COLUMN: Why we need Lorde to come back now more than ever


Lorde performs Aug. 1, 2014, at Lollapalooza in Chicago's Grant Park. Tribune News Service

All the double-edged people and schemes, they make a mess then go home and get clean. You're my best friend, and we're dancing in a world alone. We’re all alone.” Lorde, “A World Alone

Ella Yelich-O’Connor, more famously known as Lorde, couldn’t have known when she was 16 that her 2013 debut album “Pure Heroine” would metamorphosize into a snapshot of the American mindset seven years later. 

And in 2017 when she released her sophomore work “Melodrama,” a record disguised as a breakup album that actually chronicles the everlasting task of finding yourself, she couldn’t have known that it would inherit a new layer of urgency when suddenly, a global pandemic forced everyone into solitude.

Or maybe her stage name wasn’t chosen merely because it sounded cool, but in fact because she truly is some all-knowing prophet. 

Regardless, Lorde’s discography was a gift in these past few months of pandemic, protest and screaming into the void. “Pure Heroine” was the perfect quarantine album, its track list tilting back and forth between embracing the hyperreality of going about your life when the world is unraveling around you and acknowledging the pain that comes with it. Songs like “400 Lux” encapsulate the monotony of living in the suburbs that makes your brain fog blissfully over, while “Ribs” digs into the achy side effects of longing for when everything was more simple.

“Buzzcut Season” is a particularly striking reflection of what the summer would look like years after it was written. Lorde masterfully weighs the importance of fighting for what’s right against the realistic desensitization experienced by most people as a result of distance from the injustices we care about ending.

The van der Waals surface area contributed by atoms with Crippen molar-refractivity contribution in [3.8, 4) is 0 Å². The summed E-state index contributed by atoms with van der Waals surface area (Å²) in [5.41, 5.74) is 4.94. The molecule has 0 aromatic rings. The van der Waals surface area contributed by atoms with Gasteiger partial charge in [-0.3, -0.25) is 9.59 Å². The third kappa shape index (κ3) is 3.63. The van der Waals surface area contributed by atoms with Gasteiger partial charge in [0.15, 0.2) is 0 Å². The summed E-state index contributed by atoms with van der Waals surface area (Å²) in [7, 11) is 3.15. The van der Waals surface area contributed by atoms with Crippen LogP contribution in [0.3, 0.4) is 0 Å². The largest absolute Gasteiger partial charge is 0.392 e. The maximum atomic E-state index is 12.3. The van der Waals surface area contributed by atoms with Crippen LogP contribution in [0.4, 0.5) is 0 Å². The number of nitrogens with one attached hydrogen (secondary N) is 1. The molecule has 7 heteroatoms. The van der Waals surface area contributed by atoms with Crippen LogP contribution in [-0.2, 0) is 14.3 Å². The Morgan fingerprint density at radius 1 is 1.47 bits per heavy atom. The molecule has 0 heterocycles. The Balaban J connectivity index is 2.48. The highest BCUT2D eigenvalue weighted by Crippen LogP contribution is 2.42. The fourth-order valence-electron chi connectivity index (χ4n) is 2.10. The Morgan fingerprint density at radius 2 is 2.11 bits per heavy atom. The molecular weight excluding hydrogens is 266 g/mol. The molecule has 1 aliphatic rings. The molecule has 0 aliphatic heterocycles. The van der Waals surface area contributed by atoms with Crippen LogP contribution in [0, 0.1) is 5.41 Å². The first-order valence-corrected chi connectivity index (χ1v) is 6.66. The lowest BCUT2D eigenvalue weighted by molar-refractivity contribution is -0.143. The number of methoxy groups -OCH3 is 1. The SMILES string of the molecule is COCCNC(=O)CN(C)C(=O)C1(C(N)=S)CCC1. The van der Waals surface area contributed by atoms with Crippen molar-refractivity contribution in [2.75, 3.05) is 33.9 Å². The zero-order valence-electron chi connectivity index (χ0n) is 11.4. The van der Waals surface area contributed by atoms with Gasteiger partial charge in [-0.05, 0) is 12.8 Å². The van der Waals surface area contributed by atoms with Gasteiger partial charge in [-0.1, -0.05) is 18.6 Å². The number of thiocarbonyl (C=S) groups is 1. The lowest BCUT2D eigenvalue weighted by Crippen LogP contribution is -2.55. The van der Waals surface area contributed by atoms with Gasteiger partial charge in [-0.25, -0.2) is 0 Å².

“The men up on the news, they try to tell us all that we will lose, but it's so easy in this blue, where everything is good,” she sings. “I live in a hologram with you.”

As we all experienced in the last third of the year, it’s truthfully quite difficult to focus your attention constantly on the misfortunes of people miles away when the false reality constructed around you looks so different. The song isn’t a resignation to ignore what’s happening though, but rather a call to do the opposite in spite of the constraints of your too-comfortable environment.

While “Pure Heroine” feels more like an examination of her relationship to the rest of the world, her second album dissects her relationship with herself. In “Hard Feelings/Loveless” and “Writer In The Dark,” Lorde explores how the little things, such as buying yourself flowers and riding the subway alone, add up to being okay with being alone. 

For many, quarantine was the first test of learning how to live with yourself away from the constant bustle of society. “Melodrama” shows us how much strength there is in that.

“I light all the candles, got flowers for all my rooms,” she sings. “I care for myself the way I used to care about you.”

But as the autumn leaves warn us that this atrocious year is finally coming to an end, it feels increasingly wrong to leave it without a new Lorde record. The music we received this year was incredible, but her albums possess a quality achieved by no other mainstream artists. They neither pretend to understand the tribulations happening in the world nor ignore them altogether, instead resolving to capture the common individual’s disjointed relationship to the chaos and to themselves. 

Through Lorde’s perspective, we are better able to make sense of our own. This is why, now more than ever, we need her stark honesty. We need her realism and her poise, we need her music that’s free of artificial activism and performative judgment. We need her to untangle our brains, mangled from spinning around in the 2020 washing machine of despair.

So Lorde, wherever you are, be it on another planet or in the skies above, hear my prayer: Come back to us. Amen.

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